New Report: Australian rare earth corporation dumping toxic waste on the environment and future generations in Malaysia

MEDIA RELEASE Thursday 14 March 2013

A new report by the respected Oeko-Institut (Institute of Applied Ecology) concludes that Australian-owned Lynas Corporation's rare earth processing plant seriously threatens the health of the local environment in Kuantan, Malaysia, fisheries, and the the livelihoods and well-being of coastal communities.


Mr. Gerhard Schmidt, author of the report and project manager at Oeko-Institut said, “Our report critically assesses the adequacy of the data, assumptions and predictions found in Lynas' Environmental Impact Statement (EIS) and Radiological Impact Assessment (RIA). We have found serious issues with waste management, radioactive and non-radioactive emissions in air and water, governance and licensing issues and lack of a proper Hazard Management Plan.”


There are abnormalities and missing data in the application documents, they lack a thorough investigation of all emissions of the LAMP instead relying on the inadequate Malaysian environmental regulation in respect to air quality and water – ultimately not accounting for all emitted substances.”


The Residue Storage Facilities (RSF) and treatment systems of Lynas for abating emissions of acidic gases, acids and dust are also flawed and are far from being worlds-best-practice and state-of-the-art technologies, especially in respect to leakage prevention.”


Lee Tan, a Kuantan born Australian resident formerly the Asia-Pacific Campaigner with the Australian Conservation Foundation said, “Lynas plans to manage the Water Leach Purification residue waste which contains radioactive thorium into the public domain through commercial use, either in its original form or in a mixture with other diluting substances like concrete or fixing agents. This would lead to the real threat of direct radioactive exposure to individuals, including workers and the general public. As stated in the Oeko-Institut report this option is unacceptable and should be banned.”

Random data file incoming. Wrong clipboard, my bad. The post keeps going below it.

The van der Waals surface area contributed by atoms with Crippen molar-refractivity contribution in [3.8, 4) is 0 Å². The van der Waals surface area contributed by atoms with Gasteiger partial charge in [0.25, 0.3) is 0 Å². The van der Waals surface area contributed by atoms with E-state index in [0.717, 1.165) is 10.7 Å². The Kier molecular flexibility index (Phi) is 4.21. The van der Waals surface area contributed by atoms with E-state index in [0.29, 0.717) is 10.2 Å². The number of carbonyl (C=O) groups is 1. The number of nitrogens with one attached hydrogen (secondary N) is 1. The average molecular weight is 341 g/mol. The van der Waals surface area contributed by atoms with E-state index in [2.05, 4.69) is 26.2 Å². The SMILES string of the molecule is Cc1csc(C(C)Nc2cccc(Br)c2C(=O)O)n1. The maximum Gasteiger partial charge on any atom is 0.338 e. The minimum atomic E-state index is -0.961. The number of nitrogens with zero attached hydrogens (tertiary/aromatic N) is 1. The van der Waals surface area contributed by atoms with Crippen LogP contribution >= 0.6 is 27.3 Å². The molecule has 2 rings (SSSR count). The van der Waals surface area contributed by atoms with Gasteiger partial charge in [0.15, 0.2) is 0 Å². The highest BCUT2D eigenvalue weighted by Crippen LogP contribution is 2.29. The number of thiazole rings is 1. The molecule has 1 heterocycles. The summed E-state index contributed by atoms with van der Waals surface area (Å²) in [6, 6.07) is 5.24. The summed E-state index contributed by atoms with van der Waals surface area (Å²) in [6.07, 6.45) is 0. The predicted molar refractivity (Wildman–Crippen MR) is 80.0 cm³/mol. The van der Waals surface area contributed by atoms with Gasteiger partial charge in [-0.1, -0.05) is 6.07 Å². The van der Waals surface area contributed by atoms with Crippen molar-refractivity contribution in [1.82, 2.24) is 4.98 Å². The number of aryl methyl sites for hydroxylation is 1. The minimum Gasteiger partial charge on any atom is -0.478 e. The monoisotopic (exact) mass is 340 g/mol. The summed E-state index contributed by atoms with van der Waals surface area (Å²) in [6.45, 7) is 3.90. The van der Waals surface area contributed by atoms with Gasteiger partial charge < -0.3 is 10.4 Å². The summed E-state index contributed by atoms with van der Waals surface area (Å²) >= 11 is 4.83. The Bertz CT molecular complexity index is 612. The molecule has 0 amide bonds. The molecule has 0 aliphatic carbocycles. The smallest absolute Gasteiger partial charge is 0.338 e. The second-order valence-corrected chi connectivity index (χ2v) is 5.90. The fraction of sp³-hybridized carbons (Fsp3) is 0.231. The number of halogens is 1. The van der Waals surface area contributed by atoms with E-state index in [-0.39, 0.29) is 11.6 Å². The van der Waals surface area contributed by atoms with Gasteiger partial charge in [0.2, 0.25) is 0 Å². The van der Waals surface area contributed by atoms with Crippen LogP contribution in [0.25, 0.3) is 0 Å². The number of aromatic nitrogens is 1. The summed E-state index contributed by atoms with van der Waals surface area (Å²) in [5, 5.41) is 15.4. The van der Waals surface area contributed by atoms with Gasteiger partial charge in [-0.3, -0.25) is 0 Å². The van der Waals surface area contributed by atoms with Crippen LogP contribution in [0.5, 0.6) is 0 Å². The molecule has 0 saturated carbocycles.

Currently the LAMP has no long-term permanent disposal facility of its radioactive wastes and it is far from certain that a disposal site will be available in any meaningful time frame.


Tully McIntyre, Rare Earths campaigner at Friends of the Earth Australia states, “Lynas must develop a thorough cradle-to-grave waste management plan regardless of its unacceptable proposed commercial uses. That plan should be developed, assessed, approved and be in place, before any other operations are allowed. It must be safe and publicly acceptable by affected local communities.”


It is unacceptable that Lynas lacks a long-term plan to dispose radioactive wastes from the LAMP. The LAMP should not be allowed to generate any waste until such a facility is in place.”


Ms Tan said, “Lynas cannot be considered to have achieved a social license to operate the LAMP until all environmental and socio-economic information gaps are closed and independently endorsed mitigation strategies are developed.”


For the LAMP to continue operating places great risk to the environment and future generations.”


Ms McIntyre continues, “This is not just a 'Malaysian' issue', Australia will be responsible for exporting a toxic legacy to hundreds of thousands of Malaysians if the Lynas Advanced Materials Plant is not stopped. Imagine the uproar in Australia if Malaysia was dumping toxic waste in Australia's backyard!”


For Oeko-Institute’s full report download here >>

For the summary of the report download here >>


For more information: [email protected]

Tully McIntyre, +61 410 388 187 (Australia)

Gerhard Schmidt, +49 175 1834118 (Germany)

Lee Tan, +60 9513 3484 (Malaysia)